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Of all types of fraud committed, IRS and tax fraud are by far some of the most serious offenses. The Internal Revenue Service and federal prosecutors will work together with the IRS criminal division to prove the charges in this type of fraud case. There are many things that qualify as fraud under tax laws, but typically the government is looking for deliberate, willful action that results in tax evasion or fraud. An IRS audit will often be performed prior to these charges being filed to determine if there is a willful case to pursue. Having a tax attorney on your side as soon as you are aware there might be an issue is critical to getting the best outcome for your case.
What Constitutes Tax Fraud?
Many fraud charges can be deemed intentional or accidental. In the case of taxes and IRS fraud, the government is only going to pursue intentional actions that result in defrauding the IRS or the federal government. Fraud can also occur at the state and local tax level, although it is much less common because these taxes are often more affordable. Illegal activities under this law include things like:
-Filing false tax returns that report lower earnings than you actually make
-Filing or submitting false documents and information
-Failure to file taxes entirely
-Failing to collect unemployment taxes
-Tax evasion, or avoiding paying taxes that are owed to the state or federal government
An IRS audit that reveals simple mistakes or carelessness usually doesn’t result in criminal charges right away. If intent isn’t obvious or can’t be proven, the IRS will usually simply attempt to collect the money that is owed, including penalties and interest. If, however, they do find intent to defraud, they could impose civil tax fines themselves, or turn the case over for criminal prosecution.
Tax Fraud as an Additional Charge
People already under investigation for other federal crimes will often be audited by the IRS or investigated by criminal prosecutors for potential tax evasion and fraud. If they can find any problems in your tax returns that point to illegal income or reporting of income, they might file additional fraud charges on top of your existing charges. If you are facing any kind of federal crime, it would be wise to ensure that your tax returns are in order to avoid further charges. A tax attorney can help you protect yourself and determine the best course of action when you are faced with a case like this.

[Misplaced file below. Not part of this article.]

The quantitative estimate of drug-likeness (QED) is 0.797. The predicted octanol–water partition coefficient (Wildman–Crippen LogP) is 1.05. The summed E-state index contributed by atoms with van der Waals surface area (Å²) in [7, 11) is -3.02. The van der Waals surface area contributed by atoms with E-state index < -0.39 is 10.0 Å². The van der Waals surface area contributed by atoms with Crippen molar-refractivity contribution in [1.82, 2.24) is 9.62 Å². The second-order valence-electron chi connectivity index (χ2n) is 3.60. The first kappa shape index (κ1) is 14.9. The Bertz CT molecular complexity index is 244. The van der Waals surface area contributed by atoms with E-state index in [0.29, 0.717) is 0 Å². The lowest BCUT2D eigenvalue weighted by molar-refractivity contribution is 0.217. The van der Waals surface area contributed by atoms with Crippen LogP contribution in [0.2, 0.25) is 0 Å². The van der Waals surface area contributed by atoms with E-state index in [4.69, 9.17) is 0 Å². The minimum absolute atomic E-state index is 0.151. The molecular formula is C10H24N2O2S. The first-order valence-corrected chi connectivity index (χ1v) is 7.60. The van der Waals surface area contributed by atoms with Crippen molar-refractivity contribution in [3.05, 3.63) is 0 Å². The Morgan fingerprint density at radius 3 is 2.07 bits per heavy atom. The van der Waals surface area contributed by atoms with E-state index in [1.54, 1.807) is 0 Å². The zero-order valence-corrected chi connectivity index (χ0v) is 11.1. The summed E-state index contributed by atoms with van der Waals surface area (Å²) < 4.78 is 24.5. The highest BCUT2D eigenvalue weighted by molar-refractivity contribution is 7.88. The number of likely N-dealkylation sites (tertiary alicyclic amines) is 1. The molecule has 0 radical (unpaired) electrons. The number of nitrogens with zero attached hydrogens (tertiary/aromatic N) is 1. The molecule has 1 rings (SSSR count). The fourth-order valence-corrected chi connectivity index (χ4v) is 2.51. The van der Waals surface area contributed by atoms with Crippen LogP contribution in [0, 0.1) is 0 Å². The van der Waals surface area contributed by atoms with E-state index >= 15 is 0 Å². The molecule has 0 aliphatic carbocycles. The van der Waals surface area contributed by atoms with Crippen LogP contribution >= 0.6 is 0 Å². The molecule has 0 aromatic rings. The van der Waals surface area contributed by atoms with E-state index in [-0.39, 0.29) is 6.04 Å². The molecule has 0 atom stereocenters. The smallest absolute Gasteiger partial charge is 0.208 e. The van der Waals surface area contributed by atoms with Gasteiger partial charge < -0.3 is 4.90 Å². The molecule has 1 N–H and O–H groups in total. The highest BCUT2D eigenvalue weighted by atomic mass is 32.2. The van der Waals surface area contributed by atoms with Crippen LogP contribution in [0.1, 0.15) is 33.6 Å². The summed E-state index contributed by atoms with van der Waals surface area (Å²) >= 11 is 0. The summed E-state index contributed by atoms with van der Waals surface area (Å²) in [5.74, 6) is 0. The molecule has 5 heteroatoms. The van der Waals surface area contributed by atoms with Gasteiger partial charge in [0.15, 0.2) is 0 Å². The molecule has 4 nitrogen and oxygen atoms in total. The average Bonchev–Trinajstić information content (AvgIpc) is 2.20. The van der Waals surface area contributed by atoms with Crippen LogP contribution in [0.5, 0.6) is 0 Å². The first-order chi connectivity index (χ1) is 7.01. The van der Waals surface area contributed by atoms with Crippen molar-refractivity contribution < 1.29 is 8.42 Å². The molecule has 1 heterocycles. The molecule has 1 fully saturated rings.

Accidental Fraud and How to Avoid It
In some cases, you might accidentally defraud the IRS by filing your taxes incorrectly. These are the cases where they are less likely to file criminal charges, but you still need to be careful. Some examples of accidental fraud include:
-Filing a return without the appropriate forms or documentation. For example, if you take education credits on your taxes but do not know to file the Form 8863 required with those credits, you might be unknowingly committing a crime.
-Claiming the wrong deductions can be considered accidental fraud. This is especially important for small business owners and those who are self-employed, because deductions for business expenses can get tricky. If, for example, you use your personal cell phone for business, you can deduct the cost of service from your taxes. However, you cannot deduct your entire phone bill if you have other lines or family members using the service for personal reasons.
-Failure to report income, such as tips, can be constituted as breaking the law. IRS sources estimate that as much as 40% of the tips received by those in the service industry aren’t reported. They’re paying attention, so make sure you claim all tips and file appropriate paperwork with your taxes.
Call a Tax Attorney Right Away
If you are facing tax fraud charges for any reason, you need to hire a qualified lawyer as soon as possible. They can investigate the charges against you and help you come up with a solid defense so that you get the best outcome from your case. Contact our experienced Philadelphia tax fraud lawyers to learn more or to discuss your case today.